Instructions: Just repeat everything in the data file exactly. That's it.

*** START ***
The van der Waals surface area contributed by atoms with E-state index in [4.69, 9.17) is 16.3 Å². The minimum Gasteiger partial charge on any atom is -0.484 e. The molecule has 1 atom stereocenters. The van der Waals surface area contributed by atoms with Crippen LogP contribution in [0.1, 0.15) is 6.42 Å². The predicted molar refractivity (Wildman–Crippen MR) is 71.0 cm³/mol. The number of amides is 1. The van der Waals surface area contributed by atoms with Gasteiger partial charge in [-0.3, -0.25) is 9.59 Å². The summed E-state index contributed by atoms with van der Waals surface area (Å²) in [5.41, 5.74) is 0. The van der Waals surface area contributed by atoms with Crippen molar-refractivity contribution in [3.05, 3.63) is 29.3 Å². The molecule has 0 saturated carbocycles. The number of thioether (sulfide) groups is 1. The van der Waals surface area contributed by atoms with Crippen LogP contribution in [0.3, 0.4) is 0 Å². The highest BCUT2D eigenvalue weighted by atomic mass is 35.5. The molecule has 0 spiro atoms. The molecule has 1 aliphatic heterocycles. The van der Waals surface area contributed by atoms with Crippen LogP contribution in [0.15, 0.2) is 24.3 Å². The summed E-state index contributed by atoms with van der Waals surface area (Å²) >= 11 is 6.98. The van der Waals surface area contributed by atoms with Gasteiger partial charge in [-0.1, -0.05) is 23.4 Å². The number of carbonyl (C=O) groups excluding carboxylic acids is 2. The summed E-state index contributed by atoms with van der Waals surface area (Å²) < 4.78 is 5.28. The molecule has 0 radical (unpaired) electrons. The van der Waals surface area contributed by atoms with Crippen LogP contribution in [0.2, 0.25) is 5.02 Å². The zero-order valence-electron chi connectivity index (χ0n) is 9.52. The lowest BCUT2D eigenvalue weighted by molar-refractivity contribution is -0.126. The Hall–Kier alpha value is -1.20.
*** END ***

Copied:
The van der Waals surface area contributed by atoms with E-state index in [4.69, 9.17) is 16.3 Å². The minimum Gasteiger partial charge on any atom is -0.484 e. The molecule has 1 atom stereocenters. The van der Waals surface area contributed by atoms with Crippen LogP contribution in [0.1, 0.15) is 6.42 Å². The predicted molar refractivity (Wildman–Crippen MR) is 71.0 cm³/mol. The number of amides is 1. The van der Waals surface area contributed by atoms with Gasteiger partial charge in [-0.3, -0.25) is 9.59 Å². The summed E-state index contributed by atoms with van der Waals surface area (Å²) in [5.41, 5.74) is 0. The van der Waals surface area contributed by atoms with Crippen molar-refractivity contribution in [3.05, 3.63) is 29.3 Å². The molecule has 0 saturated carbocycles. The number of thioether (sulfide) groups is 1. The van der Waals surface area contributed by atoms with Crippen LogP contribution in [0.3, 0.4) is 0 Å². The highest BCUT2D eigenvalue weighted by atomic mass is 35.5. The molecule has 0 spiro atoms. The molecule has 1 aliphatic heterocycles. The van der Waals surface area contributed by atoms with Crippen LogP contribution in [0.15, 0.2) is 24.3 Å². The summed E-state index contributed by atoms with van der Waals surface area (Å²) >= 11 is 6.98. The van der Waals surface area contributed by atoms with Gasteiger partial charge in [-0.1, -0.05) is 23.4 Å². The number of carbonyl (C=O) groups excluding carboxylic acids is 2. The summed E-state index contributed by atoms with van der Waals surface area (Å²) < 4.78 is 5.28. The molecule has 0 radical (unpaired) electrons. The van der Waals surface area contributed by atoms with Crippen LogP contribution in [0.2, 0.25) is 5.02 Å². The zero-order valence-electron chi connectivity index (χ0n) is 9.52. The lowest BCUT2D eigenvalue weighted by molar-refractivity contribution is -0.126. The Hall–Kier alpha value is -1.20.